At least, that’s what this New York Times Magazine cover made me think:
Here’s the side-by-side:
(If you don’t follow Internet humor trends, Annoying Orange is the star of some hit videos on YouTube. Just go there if you want to see them.)
Movies made from books seem to have the odds stacked against them, especially science fiction books. My favorite author, Robert Heinlein, wrote two books that were made into movies after his death, and both sucked toxic waste: Puppet Masters and Starship Troopers.
More recently, the last Harry Potter movie did quite a good job of adapting the book. I started reading that series to my then-young children when it came out. Most of the movie adaptations in the series were fair, but the last one was worthy of several repeated viewings. Many Tolkien fans swear by the Lord of the Rings trilogy. They’ll sit through twelve hour marathons to watch all three movies again.
I wish I could say Ender’s Game is in the same league, but I can’t.
I’m assuming most readers have read the book at some point, so I’m not worried about spoilers. For those of you who have not read the book, I suggest that you don’t bother with this movie. It will probably feel like another generic “kid saves the universe” story, with special effects trying to carry a sketchy plot. If you plan to see it despite this advice, then you might want to stop reading now.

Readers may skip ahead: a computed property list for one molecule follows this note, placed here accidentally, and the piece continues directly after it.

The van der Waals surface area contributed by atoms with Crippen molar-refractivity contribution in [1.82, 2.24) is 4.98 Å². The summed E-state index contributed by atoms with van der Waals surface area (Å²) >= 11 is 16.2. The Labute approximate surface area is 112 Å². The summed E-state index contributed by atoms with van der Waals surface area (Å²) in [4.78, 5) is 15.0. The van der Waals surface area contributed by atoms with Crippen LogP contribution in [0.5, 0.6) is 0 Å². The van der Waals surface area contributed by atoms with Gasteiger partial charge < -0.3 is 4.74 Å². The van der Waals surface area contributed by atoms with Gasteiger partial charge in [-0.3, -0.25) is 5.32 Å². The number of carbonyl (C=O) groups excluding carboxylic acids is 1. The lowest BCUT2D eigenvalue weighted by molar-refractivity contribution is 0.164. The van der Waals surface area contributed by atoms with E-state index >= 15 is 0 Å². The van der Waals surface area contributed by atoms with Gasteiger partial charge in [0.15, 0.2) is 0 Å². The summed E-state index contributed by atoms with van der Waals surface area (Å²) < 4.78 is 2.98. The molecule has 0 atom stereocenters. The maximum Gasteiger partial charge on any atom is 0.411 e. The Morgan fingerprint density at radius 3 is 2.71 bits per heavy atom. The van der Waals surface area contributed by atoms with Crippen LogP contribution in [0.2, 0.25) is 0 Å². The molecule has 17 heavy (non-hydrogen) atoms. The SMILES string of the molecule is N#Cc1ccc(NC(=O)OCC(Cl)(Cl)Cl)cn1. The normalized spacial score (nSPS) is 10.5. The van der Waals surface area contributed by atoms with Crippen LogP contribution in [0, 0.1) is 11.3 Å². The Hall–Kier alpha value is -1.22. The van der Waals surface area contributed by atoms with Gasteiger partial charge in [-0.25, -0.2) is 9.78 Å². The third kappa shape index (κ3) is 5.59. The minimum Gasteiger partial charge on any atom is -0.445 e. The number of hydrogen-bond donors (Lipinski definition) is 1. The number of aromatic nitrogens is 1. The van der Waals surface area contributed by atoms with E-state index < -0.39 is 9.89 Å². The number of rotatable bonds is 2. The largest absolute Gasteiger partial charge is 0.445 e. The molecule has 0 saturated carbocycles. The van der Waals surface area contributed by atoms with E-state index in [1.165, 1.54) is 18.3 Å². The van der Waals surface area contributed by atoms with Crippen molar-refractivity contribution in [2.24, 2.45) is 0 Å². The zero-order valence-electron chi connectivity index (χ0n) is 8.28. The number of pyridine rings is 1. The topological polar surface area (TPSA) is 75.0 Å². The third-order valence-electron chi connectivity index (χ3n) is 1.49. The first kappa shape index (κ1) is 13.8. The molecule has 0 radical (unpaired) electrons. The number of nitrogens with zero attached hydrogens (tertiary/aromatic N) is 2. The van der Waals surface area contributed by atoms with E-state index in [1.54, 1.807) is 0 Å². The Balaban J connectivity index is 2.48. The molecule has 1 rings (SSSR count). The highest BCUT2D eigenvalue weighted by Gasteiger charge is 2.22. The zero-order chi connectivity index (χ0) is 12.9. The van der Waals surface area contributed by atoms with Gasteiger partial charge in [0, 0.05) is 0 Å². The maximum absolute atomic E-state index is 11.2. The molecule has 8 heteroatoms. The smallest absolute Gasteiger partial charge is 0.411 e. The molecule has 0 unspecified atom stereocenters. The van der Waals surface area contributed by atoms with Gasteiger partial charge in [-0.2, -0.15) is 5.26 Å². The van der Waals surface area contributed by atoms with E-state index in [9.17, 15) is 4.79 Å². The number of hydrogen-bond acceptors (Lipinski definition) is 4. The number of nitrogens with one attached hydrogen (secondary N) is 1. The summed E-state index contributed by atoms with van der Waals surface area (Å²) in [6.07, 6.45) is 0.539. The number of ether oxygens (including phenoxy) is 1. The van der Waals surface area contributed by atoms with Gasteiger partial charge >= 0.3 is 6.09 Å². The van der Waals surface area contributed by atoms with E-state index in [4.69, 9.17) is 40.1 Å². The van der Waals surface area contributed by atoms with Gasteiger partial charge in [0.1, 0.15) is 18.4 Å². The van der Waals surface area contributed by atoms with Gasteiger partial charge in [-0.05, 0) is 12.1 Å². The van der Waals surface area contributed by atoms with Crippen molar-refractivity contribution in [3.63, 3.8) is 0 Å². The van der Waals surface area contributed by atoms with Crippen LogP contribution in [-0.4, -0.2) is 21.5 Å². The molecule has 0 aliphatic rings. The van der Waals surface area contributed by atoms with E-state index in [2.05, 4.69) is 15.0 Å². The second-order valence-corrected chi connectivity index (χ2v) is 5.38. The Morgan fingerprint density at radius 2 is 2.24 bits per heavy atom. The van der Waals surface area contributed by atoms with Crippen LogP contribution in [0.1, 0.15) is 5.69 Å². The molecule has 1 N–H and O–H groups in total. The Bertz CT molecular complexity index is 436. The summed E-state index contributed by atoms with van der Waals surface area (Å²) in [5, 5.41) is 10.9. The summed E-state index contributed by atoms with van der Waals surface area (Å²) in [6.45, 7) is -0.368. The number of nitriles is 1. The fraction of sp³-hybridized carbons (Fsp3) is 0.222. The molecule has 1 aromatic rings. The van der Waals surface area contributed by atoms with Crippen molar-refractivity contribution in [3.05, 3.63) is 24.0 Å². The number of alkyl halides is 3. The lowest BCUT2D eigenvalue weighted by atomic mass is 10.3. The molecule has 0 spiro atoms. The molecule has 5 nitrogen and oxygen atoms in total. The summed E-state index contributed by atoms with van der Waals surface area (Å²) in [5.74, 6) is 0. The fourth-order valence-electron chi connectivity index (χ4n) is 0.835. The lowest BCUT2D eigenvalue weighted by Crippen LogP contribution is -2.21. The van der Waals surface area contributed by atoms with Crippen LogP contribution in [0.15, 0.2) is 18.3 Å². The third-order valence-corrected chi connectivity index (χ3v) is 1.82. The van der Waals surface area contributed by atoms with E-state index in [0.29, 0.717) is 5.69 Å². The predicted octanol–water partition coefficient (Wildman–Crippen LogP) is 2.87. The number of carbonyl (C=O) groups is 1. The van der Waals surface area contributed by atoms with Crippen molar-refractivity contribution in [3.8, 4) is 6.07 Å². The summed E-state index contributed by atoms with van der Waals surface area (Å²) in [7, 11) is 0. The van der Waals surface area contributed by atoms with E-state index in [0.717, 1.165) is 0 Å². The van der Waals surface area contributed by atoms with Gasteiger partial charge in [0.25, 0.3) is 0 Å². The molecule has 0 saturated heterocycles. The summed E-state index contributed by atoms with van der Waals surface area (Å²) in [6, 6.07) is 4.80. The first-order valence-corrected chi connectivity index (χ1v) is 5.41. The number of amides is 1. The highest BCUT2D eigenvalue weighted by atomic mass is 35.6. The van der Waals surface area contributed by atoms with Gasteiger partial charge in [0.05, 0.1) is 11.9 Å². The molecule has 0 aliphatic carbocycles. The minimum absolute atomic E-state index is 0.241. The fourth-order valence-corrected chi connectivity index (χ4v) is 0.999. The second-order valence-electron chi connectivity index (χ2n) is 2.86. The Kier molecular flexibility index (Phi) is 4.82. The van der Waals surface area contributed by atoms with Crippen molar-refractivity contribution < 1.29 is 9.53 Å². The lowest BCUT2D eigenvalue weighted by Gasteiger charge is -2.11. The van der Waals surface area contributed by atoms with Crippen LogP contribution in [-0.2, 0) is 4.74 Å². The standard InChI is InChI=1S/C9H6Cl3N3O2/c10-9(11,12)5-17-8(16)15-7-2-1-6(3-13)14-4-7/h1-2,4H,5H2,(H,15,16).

For those who have read the book, let me explain my mixed feelings about this movie.
If you already understand the story, this movie isn’t awful. It’s nowhere near as bad as the Heinlein adaptations I mentioned earlier. It has generally good casting and good special effects. If you are a really big fan of the book, as I am, it’s worth a viewing. It really works to stay faithful to the book.
In fact, the movie’s biggest problem is that it tries too hard to stay faithful to the book.
I cited Harry Potter and the Deathly Hallows, Part 2 because it is an excellent example of adapting the story to the needs of a movie. There are many things that depart from the book. For example, in the book, Voldemort can’t feel when a Horcrux is destroyed, and Harry can’t just sense their presence. But the movie needed those shortcuts for dramatic effect, and they work very, very well in the film.
Ender’s Game feels like a Cliff’s Notes version of the book. Or perhaps a Cliff’s Notes version with every other page missing.
Every major theme and turning point is included, but most of them are in matchstick drawings instead of fleshed out drama. For example, the battle room scenes are well done from a production standpoint. But there are not many of those scenes. The development of Ender’s skills and leadership is compressed to a mishmash, with one battle against other teams mashing together several battles in the book, simply extracting key scenes from each one. The result feels disconnected and contrived.